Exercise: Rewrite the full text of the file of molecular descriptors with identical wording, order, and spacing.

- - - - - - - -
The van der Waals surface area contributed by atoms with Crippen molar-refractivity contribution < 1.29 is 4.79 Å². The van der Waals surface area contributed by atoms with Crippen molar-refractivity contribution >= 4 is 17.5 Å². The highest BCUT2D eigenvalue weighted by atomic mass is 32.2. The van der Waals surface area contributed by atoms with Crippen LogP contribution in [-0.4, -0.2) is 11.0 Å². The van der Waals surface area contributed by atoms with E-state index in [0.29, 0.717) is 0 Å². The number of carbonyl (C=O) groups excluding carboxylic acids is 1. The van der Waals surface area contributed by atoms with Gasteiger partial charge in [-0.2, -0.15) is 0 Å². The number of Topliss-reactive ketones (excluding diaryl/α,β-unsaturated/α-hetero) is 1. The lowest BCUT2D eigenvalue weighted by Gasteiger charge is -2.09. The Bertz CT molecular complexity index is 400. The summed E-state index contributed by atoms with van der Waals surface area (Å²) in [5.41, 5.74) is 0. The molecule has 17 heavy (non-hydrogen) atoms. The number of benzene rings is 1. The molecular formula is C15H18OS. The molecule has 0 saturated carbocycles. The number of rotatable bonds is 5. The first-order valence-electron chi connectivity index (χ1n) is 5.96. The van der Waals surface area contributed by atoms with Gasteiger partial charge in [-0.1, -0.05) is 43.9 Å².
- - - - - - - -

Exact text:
The van der Waals surface area contributed by atoms with Crippen molar-refractivity contribution < 1.29 is 4.79 Å². The van der Waals surface area contributed by atoms with Crippen molar-refractivity contribution >= 4 is 17.5 Å². The highest BCUT2D eigenvalue weighted by atomic mass is 32.2. The van der Waals surface area contributed by atoms with Crippen LogP contribution in [-0.4, -0.2) is 11.0 Å². The van der Waals surface area contributed by atoms with E-state index in [0.29, 0.717) is 0 Å². The number of carbonyl (C=O) groups excluding carboxylic acids is 1. The van der Waals surface area contributed by atoms with Gasteiger partial charge in [-0.2, -0.15) is 0 Å². The number of Topliss-reactive ketones (excluding diaryl/α,β-unsaturated/α-hetero) is 1. The lowest BCUT2D eigenvalue weighted by Gasteiger charge is -2.09. The Bertz CT molecular complexity index is 400. The summed E-state index contributed by atoms with van der Waals surface area (Å²) in [5.41, 5.74) is 0. The molecule has 17 heavy (non-hydrogen) atoms. The number of benzene rings is 1. The molecular formula is C15H18OS. The molecule has 0 saturated carbocycles. The number of rotatable bonds is 5. The first-order valence-electron chi connectivity index (χ1n) is 5.96. The van der Waals surface area contributed by atoms with Gasteiger partial charge in [-0.1, -0.05) is 43.9 Å².